The grandmother gets tired of reading the almanac and hangs it up. But it looks like the almanac doesn’t want to be hanging up there. The almanac wants to get down and it feels like the almanac wants to tell the grandmother and the child something. As it “hovers half open above the child, hovers above the old grandmother and her teacup full of dark brown tears”. The almanac probably wants to let them know that with time the wind is going to take away the tears. The tears were brought up by the death of the grandfather. Like we all know most of the people after time can recuperate from the death of a love one and the almanac is just reminding the grandmother and the child that things are going to get better as time passes.
There is a little argument between the stove and the almanac. The stove believes that things just happen because of destiny not because someone says it is going to happen. The almanac believes that he can predict what is going to happen and that things don’t happen just to happen.
In this sestina, Elizabeth Bishop is exposing the reader to a poem of the real live of certain people. She describes to the reader how a grandmother’s love is so great that she would not care about her own suffering. The grandmother would just try to hide her real feeling, because she doesn’t want the child to suffer as she is suffering. Elizabeth Bishop is showing the reader how a child just don’t stop being a child even though certain things happened, like death. She also let us sees that many people believe in certain things and trust them. In this case the grandmother believes in the prediction of the almanac, blindly without questioning it.
Added by: Aspen
I noticed most people saying this poem is about a grandmother and her grandson. But I've always thought of the child as a little girl, because my gramma showed me this poem when I was a little girl.
Just thought this was interesting, that the gender of the child is never mentioned, so most people assume it is a boy, much as in Edgar Allen Poe's short story "The Tell-tale Heart".
Added by: Melissa
Grandson or grand daughter? I think it isnt specified because Bishop wanted to show that these circummstances occur to everybody. It makes it more universal, applying to everybody.
If you have noticed this poem is filled with cycles. There is the water cycle. Evaporation of the boiling water and percipitaion outside. The almanac predicts things through cycles and patterns. The structure is a cycle. There is a specific pattern of the last words in every line in each stanza, but it is complicated, it doesn't make sense. Just like this poem when you first read it and the inscrutible house. inscrutible means hard to understand. This cycle of life is hard for the child to comprehend.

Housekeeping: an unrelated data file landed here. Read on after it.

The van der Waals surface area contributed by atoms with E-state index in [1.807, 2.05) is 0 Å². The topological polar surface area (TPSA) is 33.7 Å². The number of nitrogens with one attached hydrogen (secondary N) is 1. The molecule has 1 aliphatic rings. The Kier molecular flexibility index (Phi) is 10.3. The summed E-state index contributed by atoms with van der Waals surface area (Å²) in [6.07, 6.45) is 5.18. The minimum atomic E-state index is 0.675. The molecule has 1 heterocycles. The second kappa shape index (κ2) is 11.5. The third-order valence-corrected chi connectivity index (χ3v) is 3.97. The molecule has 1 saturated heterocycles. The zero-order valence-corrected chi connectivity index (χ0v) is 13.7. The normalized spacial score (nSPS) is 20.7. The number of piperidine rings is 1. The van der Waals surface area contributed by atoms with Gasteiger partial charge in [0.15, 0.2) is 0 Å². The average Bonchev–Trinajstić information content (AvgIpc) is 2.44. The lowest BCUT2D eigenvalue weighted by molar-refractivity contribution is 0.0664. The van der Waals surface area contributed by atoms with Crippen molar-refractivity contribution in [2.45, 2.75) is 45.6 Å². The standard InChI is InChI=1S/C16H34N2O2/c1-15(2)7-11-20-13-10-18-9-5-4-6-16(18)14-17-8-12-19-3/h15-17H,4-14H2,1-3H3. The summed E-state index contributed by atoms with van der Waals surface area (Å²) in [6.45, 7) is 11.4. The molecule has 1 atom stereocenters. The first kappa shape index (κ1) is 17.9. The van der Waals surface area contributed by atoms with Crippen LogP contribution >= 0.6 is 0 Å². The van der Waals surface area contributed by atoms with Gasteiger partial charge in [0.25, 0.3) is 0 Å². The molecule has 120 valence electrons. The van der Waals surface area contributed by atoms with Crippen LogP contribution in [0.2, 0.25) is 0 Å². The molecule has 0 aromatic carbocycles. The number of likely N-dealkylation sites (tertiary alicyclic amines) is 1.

Dieing in part of a cycle. It cannot be prevented. Bishop wanted to show that and it is hard to get through.
I also think that the man the child draws is his/her father. The buttons show authority or something to do witht eh military. In the very next line the word "proudly" is used. WHne i think of rpoud, i think of protecting your country. The Marvel stove was used a while agho, also which could mean in a time of war
Added by: Ryan
Okay, I think we're going on about this in the wrong direction. Notice the formality the author chooses in her wording throughout the poem. It's "the grandmother" and "the child." Not "the granddaughter," or "grandson." It is a "rigid," and "inscrutable," house. And even in that--it is not a home, but a house. Similarly, the grandmother hides her sorrow from the child, much like someone would hide their feelings when they are in the company of strangers.
Okay, now use this as a springboard and let's just assume that the author is talking about herself. The author's father had died when she was young, and she ended up spending much of her childhood, being bounced from family to family, first between her GRANDPARENTS and then afterwards her aunt.
In her own words, Ms. Bishop said she always felt like "a guest" when she was living with her family. As if she never felt like she truly belonged there, hence the formality that you see her choosing when she references the characters, and the house.
Also, notice that the almanac predicted what we all agree is a death. However, the sorrow felt is only known by a GRANDMOTHER. Everyone seems to be suggesting that it's her husband who is dead. A wife can mourn the death of her husband. Why is this something known only to a grandmother? There is great signifigance that the author places on Grandmother--perhaps she is referring to the fact that it is her son who is dead, and she, as the grandmother is left to take care of her granddaughter. That would make more sense than if it was her husband who had die, no?
Hey, I'm probably way off on this, as I'm an Engineering major, but there's my two cents...
P.S. I will once again reiterate that I am an Engineering major. So if your professor rips your assignment apart, don't be sending me any hate mail, cool?
Added by: Leah
the child in the poem has got to be a girl because it seems to represent elizabeth when she was a child and how she lived with her grandmother.